Putting our money where Rudd’s mouth is

ON LINE opinion – Australia’s e-journal of social and political debate

Posted Thursday, 5 March 2009

Kevin Rudd claims the essence of his 2009 stimulus package is to get the economy moving again and to safeguard jobs. It is interesting that the rhetoric about employment in 2009 is less exuberant now than in December 2008 when he handed out cheques to pensioners, seniors, families with kids and nearly everyone who was poor. There was one exception. Those who were unemployed got nothing. Labor, in government, considers those of working age who are not receiving wages to be social pariahs. There is little in the 2009 package, apart from training initiatives, for people who are jobless. The only exception to this is that those who undertake specified training programs will qualify for a similar handout to those in employment earning less than $80,000 a year. Unemployed people in rural and remote Australia would have to pack up and head for the cities to find a qualifying training program and the $900 handout would not meet anything like the cost of shifting.

Many Aboriginal people living in remote Australia are being told that their outstations are unviable and that they will need to move to larger towns. Such shortsighted policies ignore the fact that people living on outstations have healthier diets than many living close to supermarkets. There is often less drinking and social disruption on outstations built on traditional lands than in the larger communities where people from disparate language groups are forced to live cheek by jowl. People living on their own land are likely to be productively engaged in craft or hunting and gathering.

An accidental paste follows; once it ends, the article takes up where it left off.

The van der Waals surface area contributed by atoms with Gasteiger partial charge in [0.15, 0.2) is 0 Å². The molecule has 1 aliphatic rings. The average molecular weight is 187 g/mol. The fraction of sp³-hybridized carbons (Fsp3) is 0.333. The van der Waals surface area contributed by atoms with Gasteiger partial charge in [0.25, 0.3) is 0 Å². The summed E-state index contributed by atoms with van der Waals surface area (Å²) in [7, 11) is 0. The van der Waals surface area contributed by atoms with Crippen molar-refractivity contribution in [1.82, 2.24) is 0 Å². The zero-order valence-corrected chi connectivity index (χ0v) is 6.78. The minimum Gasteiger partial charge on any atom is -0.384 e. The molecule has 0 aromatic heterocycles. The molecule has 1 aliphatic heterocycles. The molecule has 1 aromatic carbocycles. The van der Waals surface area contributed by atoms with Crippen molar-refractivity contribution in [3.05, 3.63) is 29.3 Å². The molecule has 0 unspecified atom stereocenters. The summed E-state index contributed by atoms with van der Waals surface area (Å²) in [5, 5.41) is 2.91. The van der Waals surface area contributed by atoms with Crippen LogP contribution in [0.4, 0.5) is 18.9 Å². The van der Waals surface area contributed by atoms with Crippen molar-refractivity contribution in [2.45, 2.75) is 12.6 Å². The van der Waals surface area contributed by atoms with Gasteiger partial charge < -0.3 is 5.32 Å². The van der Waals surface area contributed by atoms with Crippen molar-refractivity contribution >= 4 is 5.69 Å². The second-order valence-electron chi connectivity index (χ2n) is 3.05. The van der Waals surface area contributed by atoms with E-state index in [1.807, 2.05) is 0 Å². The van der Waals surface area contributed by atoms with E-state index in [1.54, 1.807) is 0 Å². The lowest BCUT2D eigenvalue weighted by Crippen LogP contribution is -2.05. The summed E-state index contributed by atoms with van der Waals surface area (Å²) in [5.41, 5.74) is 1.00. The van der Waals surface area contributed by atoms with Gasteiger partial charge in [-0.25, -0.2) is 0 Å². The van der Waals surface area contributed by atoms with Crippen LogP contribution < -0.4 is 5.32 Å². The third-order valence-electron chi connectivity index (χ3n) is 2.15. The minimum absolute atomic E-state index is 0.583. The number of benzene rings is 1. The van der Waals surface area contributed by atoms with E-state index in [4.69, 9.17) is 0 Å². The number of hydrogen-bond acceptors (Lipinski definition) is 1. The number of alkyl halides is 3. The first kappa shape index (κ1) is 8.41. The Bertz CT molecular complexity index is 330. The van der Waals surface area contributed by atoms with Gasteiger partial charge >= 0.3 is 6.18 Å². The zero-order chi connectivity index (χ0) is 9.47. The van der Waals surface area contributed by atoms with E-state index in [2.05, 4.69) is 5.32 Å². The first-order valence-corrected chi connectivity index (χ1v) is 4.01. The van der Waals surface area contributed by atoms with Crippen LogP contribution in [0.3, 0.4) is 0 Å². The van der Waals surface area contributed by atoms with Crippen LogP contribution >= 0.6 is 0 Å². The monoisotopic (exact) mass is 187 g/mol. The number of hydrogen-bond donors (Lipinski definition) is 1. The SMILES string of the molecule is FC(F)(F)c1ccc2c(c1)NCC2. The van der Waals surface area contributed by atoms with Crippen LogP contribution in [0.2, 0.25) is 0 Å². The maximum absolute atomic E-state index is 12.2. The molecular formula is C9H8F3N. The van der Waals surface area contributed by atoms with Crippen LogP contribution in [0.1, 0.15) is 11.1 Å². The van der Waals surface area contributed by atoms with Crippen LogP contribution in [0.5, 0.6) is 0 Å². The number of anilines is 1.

It is interesting to compare the differing treatment being meted out to Aboriginal people in remote Australia and non-Indigenous people in the small hamlets of fire-ravaged Victoria. The Victorians whose houses burnt down have been told they will be given assistance to rebuild both their houses and community infrastructure. They are not being told that living in small communities in fire-prone areas is unviable and that they should shift to the larger towns.

If the Government is to succeed in getting the economy out of recession and keeping it out of financial trouble, it will need to do a lot more than prop up the banks with guarantees that it will bail them out if they make a mess of deciding to whom they should lend.

It will need to do more than promise to lend to developers who can’t get foreign banks to lend them money.

It will need to do more than hand out cheques from time to time to boost consumer spending.

It will need to work with the productive sectors of the economy which are socially and environmentally sustaining, to promote improved community services and increased production of manufactured goods.

Most importantly, it will need to stop dividing the population against itself. We can no longer afford to have a government denigrating those who have lost their jobs or any other group of people who fall from favour.

Assuming the government wants to maximise the number of people in paid work, then there are some things it can do:

  • it can announce a three-year guaranteed minimum funding package for the entire health, education, and community service sector. This will allow schools, hospitals, and community agencies to forward plan and ensure that employees in these sectors feel secure;
    on top of the public and social housing expansion already announced it could undertake to abolish it should immediately, as Professor Jon Altman of the Australian National University suggests, commit itself to continue the Indigenous Community Development Employment Program (CDEP) until such time as all the participants have been found other employment. (Altman 2009);
  • it might defuse the Opposition’s objection that the stimulus package is creating a debt burden for future generations if it ensures that the infrastructure developments it promotes will actually result in less pollution or greater efficiency in the future;
  • it could take up Professor Bill Mitchell’s suggestion of a “Job Guarantee” for those who can’t find paid work. Bill Mitchell and others from the Centre of Full Employment and Equity at the University of Newcastle point out that this would require the government to become the employer of last resort;